Purposes: To provide financial assistance to eligible local education agencies (LEAs) to support l) the elimination, reduction, or prevention of minority group isolation in elementary and secondary schools with substantial proportions of minority students; and 2) courses of instruction within magnet schools that will substantially strengthen the knowledge of academic subjects and marketable vocational skills of students attending these schools.
The Magnet Schools Assistance Program (MSAP) supports more than 400 magnet schools each year, about 16 percent of the nation's estimated 2,400 magnet schools. The number of magnet schools in general has more than doubled over the past decade, from about 1,000 in 1981-82 (II77I.3) to 2,400 in 1991-92 (III.1). Of districts receiving MSAP funding, 39 percent77 used that funding to start new magnet school programs, and an additional 39 percent used it to add new magnet schools to their programs (other districts used their MSAP grants for progr77am enhancement and improvement). Magnet school programs were more extensive in districts that received Federal funding, with 30 percent of schools in funded districts being ma77gnets, compared to 21 percent of schools in non-funded districts. Most MSAP grantees 77(87 percent) continue to maintain their magnet school programs, although with some reductions in teachers and supplies, after their Federal funding ended (III.1).
MSAP funds are targeted primarily to large urban school districts with high proportions of minority and low-income students. Large urban school districts enroll 25 percent of the nation's students, but they receive 82 percent of all MSAP funds. Predominantly minority districts (where more than 50 percent of students are minority) enroll 30 percent of all students but receive 76 percent of MSAP funds. High-poverty school districts (where more than 50 percent of students receive free or reduced price lunches) enroll 19 percent of all students but receive 53 percent of MSAP funds. Districts receiving MSAP funds are also more likely to be large urban, predominantly minority, and high-poverty districts than are magnet districts generally (III.1).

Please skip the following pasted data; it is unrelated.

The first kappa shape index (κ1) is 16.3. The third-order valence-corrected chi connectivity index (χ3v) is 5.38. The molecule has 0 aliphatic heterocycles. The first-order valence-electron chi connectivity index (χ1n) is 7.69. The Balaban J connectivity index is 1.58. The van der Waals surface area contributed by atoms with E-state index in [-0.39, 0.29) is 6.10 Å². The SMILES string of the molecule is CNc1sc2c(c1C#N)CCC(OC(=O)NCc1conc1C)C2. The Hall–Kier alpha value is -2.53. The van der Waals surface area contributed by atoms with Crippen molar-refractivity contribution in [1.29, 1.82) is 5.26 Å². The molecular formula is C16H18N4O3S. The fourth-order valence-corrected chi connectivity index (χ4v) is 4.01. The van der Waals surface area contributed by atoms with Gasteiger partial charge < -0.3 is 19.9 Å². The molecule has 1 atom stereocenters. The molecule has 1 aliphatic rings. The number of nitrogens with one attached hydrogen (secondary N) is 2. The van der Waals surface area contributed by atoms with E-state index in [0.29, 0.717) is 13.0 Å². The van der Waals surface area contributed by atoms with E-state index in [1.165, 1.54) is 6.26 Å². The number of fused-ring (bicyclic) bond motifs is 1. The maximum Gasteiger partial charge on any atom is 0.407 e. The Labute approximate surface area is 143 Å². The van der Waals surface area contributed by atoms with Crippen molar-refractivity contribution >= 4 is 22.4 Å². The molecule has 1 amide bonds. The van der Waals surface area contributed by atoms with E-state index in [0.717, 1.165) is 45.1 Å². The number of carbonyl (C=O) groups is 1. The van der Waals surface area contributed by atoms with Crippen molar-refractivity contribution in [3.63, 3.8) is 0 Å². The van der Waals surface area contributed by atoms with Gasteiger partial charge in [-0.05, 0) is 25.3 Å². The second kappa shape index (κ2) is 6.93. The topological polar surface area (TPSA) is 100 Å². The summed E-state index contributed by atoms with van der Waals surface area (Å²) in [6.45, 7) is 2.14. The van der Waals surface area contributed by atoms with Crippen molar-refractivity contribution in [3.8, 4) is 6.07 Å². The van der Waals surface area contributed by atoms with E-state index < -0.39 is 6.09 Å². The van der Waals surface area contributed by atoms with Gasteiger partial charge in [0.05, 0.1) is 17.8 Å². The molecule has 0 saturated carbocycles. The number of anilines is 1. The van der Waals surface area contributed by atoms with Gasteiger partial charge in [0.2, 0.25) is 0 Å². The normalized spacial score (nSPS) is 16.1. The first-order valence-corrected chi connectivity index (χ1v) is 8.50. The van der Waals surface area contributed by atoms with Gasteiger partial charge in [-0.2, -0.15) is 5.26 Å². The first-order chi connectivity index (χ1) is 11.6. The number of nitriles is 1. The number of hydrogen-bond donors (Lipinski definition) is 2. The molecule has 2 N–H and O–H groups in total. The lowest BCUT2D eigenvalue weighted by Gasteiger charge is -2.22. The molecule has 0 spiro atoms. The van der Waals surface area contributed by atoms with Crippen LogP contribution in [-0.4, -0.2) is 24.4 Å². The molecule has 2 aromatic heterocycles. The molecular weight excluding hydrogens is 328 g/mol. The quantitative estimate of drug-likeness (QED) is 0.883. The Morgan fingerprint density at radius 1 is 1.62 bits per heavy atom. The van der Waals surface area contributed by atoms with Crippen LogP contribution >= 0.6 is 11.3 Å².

MSAP-supported magnet schools were more likely to be whole-school dedicated magnets, where every student in the school has applied to participate in the magnet program (37 percent) than were non-funded magnets (25 percent); MSAP-funded magnet programs were less likely to be programs-within-schools (37 percent) than were other magnets (51 percent) (III.1). Critics have charged that some programs-within-schools may segregate students of different social, economic, ethnic, and racial backgrounds by keeping students in the magnet program separate from other students in the school; whole-school approaches may be more likely to maximize contact among all groups of students in the school.
School districts may use MSAP funds for 1) planning and promoting activities directly related to the expansion, continuation, or enhancement of academic programs and services offered at magnet schools; 2) purchasing books, materials, and equipment (including computers) and paying for the maintenance and operation of such equipment in magnet school programs that is necessary for the conduct of the magnet programs and directly related to improving the knowledge of math, science, history, English, foreign languages, art, or music, or improving vocational skills; and 3) paying the salaries of licensed or certified elementary and secondary school teachers in magnet schools.
The most frequently reported uses of MSAP funds were purchasing special equipment (100 percent of grantees) and special materials (97 percent), staff development (95 percent), hiring teachers (93 percent), outreach (85 percent), and planning (73 percent) (III.1).
MSAP-funded districts have more extensive outreach efforts designed to encourage and facilitate student participation in magnet programs than do other magnet districts. MSAP-funded districts are more likely to make group presentations, mail information to all parents in the district, and to provide transportation to enable students to tour the magnet schools (III.1).
In FY 1993, there were 57 awards to LEAs in 25 States. Grants ranged from $287,012 to $3,599,943 (III.2).
A 1989 report (III.4) that synthesized research findings [including the 1983 study (III.3)] on educational outcomes of magnet schools in 12 large urban districts presented evidence that magnet high schools advance student learning. Studies comparing average test scores for magnet and nonmagnet schools showed that magnet schools were associated with improved student outcomes, when prior achievement and student background were taken into account. The strongest effects on achievement were in specific subjects and the size of the magnet effects vary by school and by grade (III.4).